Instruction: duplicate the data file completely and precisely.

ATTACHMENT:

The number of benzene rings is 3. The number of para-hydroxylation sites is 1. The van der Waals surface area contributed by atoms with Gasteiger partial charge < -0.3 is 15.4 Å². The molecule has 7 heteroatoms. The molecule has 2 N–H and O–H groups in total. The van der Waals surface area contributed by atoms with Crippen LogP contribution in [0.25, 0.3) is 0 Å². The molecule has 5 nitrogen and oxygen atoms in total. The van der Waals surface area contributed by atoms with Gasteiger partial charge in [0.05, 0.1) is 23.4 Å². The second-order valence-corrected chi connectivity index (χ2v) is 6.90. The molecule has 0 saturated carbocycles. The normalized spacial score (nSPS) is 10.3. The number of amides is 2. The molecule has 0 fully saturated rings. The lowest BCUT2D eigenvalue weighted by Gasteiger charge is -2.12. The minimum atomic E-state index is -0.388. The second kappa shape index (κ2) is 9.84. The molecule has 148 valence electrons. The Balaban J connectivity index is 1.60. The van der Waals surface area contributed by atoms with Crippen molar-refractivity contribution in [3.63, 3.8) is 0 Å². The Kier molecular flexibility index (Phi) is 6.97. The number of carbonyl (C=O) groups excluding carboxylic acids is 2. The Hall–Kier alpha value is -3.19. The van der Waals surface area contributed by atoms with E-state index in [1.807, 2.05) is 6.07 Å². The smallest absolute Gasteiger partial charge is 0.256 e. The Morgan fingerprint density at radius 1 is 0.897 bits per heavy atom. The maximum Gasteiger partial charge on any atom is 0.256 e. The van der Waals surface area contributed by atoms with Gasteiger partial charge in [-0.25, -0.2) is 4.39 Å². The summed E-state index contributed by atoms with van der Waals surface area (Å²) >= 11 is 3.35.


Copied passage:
The number of benzene rings is 3. The number of para-hydroxylation sites is 1. The van der Waals surface area contributed by atoms with Gasteiger partial charge < -0.3 is 15.4 Å². The molecule has 7 heteroatoms. The molecule has 2 N–H and O–H groups in total. The van der Waals surface area contributed by atoms with Crippen LogP contribution in [0.25, 0.3) is 0 Å². The molecule has 5 nitrogen and oxygen atoms in total. The van der Waals surface area contributed by atoms with Gasteiger partial charge in [0.05, 0.1) is 23.4 Å². The second-order valence-corrected chi connectivity index (χ2v) is 6.90. The molecule has 0 saturated carbocycles. The normalized spacial score (nSPS) is 10.3. The number of amides is 2. The molecule has 0 fully saturated rings. The lowest BCUT2D eigenvalue weighted by Gasteiger charge is -2.12. The minimum atomic E-state index is -0.388. The second kappa shape index (κ2) is 9.84. The molecule has 148 valence electrons. The Balaban J connectivity index is 1.60. The van der Waals surface area contributed by atoms with Crippen molar-refractivity contribution in [3.63, 3.8) is 0 Å². The Kier molecular flexibility index (Phi) is 6.97. The number of carbonyl (C=O) groups excluding carboxylic acids is 2. The Hall–Kier alpha value is -3.19. The van der Waals surface area contributed by atoms with E-state index in [1.807, 2.05) is 6.07 Å². The smallest absolute Gasteiger partial charge is 0.256 e. The Morgan fingerprint density at radius 1 is 0.897 bits per heavy atom. The maximum Gasteiger partial charge on any atom is 0.256 e. The van der Waals surface area contributed by atoms with Gasteiger partial charge in [-0.25, -0.2) is 4.39 Å². The summed E-state index contributed by atoms with van der Waals surface area (Å²) >= 11 is 3.35.